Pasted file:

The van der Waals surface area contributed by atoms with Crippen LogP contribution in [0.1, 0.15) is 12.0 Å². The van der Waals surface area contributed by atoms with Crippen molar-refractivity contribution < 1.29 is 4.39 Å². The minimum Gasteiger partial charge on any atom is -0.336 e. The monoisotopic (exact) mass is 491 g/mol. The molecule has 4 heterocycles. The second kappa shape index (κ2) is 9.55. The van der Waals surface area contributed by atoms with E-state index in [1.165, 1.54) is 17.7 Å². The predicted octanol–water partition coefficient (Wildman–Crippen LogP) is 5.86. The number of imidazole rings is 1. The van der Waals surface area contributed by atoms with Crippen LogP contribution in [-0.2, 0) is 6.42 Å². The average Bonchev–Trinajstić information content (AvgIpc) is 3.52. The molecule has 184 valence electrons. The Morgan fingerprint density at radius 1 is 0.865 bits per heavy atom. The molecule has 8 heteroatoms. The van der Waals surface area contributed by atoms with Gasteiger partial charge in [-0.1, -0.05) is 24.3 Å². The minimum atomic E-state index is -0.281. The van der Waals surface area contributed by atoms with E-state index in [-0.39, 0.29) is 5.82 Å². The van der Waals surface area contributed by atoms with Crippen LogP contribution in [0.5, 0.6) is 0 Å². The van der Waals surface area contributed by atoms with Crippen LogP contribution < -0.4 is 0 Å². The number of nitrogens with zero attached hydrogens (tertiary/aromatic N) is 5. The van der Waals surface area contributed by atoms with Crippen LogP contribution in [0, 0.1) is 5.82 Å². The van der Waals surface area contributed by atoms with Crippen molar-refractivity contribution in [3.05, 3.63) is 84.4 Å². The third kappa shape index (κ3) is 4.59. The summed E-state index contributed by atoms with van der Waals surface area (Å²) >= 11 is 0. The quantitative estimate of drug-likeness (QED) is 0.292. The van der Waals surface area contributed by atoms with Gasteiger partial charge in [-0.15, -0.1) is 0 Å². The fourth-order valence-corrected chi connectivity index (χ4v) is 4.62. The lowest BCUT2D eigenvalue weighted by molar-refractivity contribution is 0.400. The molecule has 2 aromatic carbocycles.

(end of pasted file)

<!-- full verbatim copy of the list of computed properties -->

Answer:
The van der Waals surface area contributed by atoms with Crippen LogP contribution in [0.1, 0.15) is 12.0 Å². The van der Waals surface area contributed by atoms with Crippen molar-refractivity contribution < 1.29 is 4.39 Å². The minimum Gasteiger partial charge on any atom is -0.336 e. The monoisotopic (exact) mass is 491 g/mol. The molecule has 4 heterocycles. The second kappa shape index (κ2) is 9.55. The van der Waals surface area contributed by atoms with E-state index in [1.165, 1.54) is 17.7 Å². The predicted octanol–water partition coefficient (Wildman–Crippen LogP) is 5.86. The number of imidazole rings is 1. The van der Waals surface area contributed by atoms with Crippen LogP contribution in [-0.2, 0) is 6.42 Å². The average Bonchev–Trinajstić information content (AvgIpc) is 3.52. The molecule has 184 valence electrons. The Morgan fingerprint density at radius 1 is 0.865 bits per heavy atom. The molecule has 8 heteroatoms. The van der Waals surface area contributed by atoms with Gasteiger partial charge in [-0.1, -0.05) is 24.3 Å². The minimum atomic E-state index is -0.281. The van der Waals surface area contributed by atoms with E-state index in [-0.39, 0.29) is 5.82 Å². The van der Waals surface area contributed by atoms with Crippen LogP contribution in [0.5, 0.6) is 0 Å². The van der Waals surface area contributed by atoms with Crippen LogP contribution < -0.4 is 0 Å². The number of nitrogens with zero attached hydrogens (tertiary/aromatic N) is 5. The van der Waals surface area contributed by atoms with Crippen LogP contribution in [0, 0.1) is 5.82 Å². The van der Waals surface area contributed by atoms with Crippen molar-refractivity contribution in [3.05, 3.63) is 84.4 Å². The third kappa shape index (κ3) is 4.59. The summed E-state index contributed by atoms with van der Waals surface area (Å²) >= 11 is 0. The quantitative estimate of drug-likeness (QED) is 0.292. The van der Waals surface area contributed by atoms with Gasteiger partial charge in [-0.15, -0.1) is 0 Å². The fourth-order valence-corrected chi connectivity index (χ4v) is 4.62. The lowest BCUT2D eigenvalue weighted by molar-refractivity contribution is 0.400. The molecule has 2 aromatic carbocycles.